Researchers worldwide are racing to develop low-cost wire with no electric resistance. Making it in practical lengths has been a tough challenge. A wire-making company has now demonstrated a process that yields potentially inexpensive, high-current wires about 10 times longer than previous prototypes.
For the past few years, electric utilities have been field-testing power cables and other equipment containing wires of so-called high-temperature superconductors (SN: 11/18/00, p. 330: https://www.sciencenews.org/20001118/bob1.asp).
Those materials lose all electric resistance at temperatures that are extremely cold yet much higher than the operating temperatures of ordinary superconductors.
Because the field-tested wires include silver, they’re pricey. As an alternative, researchers have been developing a ribbonlike wire of cheap nickel alloy coated with a veneer of high-temperature superconductor. Yet until recently, the developers couldn’t make such ribbons both longer than a meter and able to carry high currents.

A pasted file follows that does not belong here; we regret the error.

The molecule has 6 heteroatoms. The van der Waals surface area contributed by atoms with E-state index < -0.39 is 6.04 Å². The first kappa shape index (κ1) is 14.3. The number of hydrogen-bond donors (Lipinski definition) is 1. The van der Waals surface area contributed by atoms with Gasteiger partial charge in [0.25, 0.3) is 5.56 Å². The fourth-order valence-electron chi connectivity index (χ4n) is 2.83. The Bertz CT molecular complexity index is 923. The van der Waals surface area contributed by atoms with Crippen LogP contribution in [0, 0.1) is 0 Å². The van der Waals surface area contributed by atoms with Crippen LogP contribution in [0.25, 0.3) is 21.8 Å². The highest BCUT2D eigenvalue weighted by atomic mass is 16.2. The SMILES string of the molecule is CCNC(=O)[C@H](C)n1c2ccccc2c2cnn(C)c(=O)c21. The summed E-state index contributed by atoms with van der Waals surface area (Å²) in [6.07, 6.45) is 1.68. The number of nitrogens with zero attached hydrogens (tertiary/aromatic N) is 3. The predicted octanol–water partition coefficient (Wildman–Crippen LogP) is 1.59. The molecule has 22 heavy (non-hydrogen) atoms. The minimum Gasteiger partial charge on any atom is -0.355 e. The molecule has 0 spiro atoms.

Last month, American Superconductor of Westborough, Mass., with help from Oak Ridge (Tenn.) National Laboratory, produced the first 10-meter-long ribbons that can superconduct electricity at 100 amperes per centimeter of ribbon width.
Scientists achieved that sudden leap by fine-tuning chemical reactions in a prototype production line, says company president Gregory J. Yurek. The researchers still need to figure out how to make kilometer lengths of such ribbons that carry even higher currents, he says.
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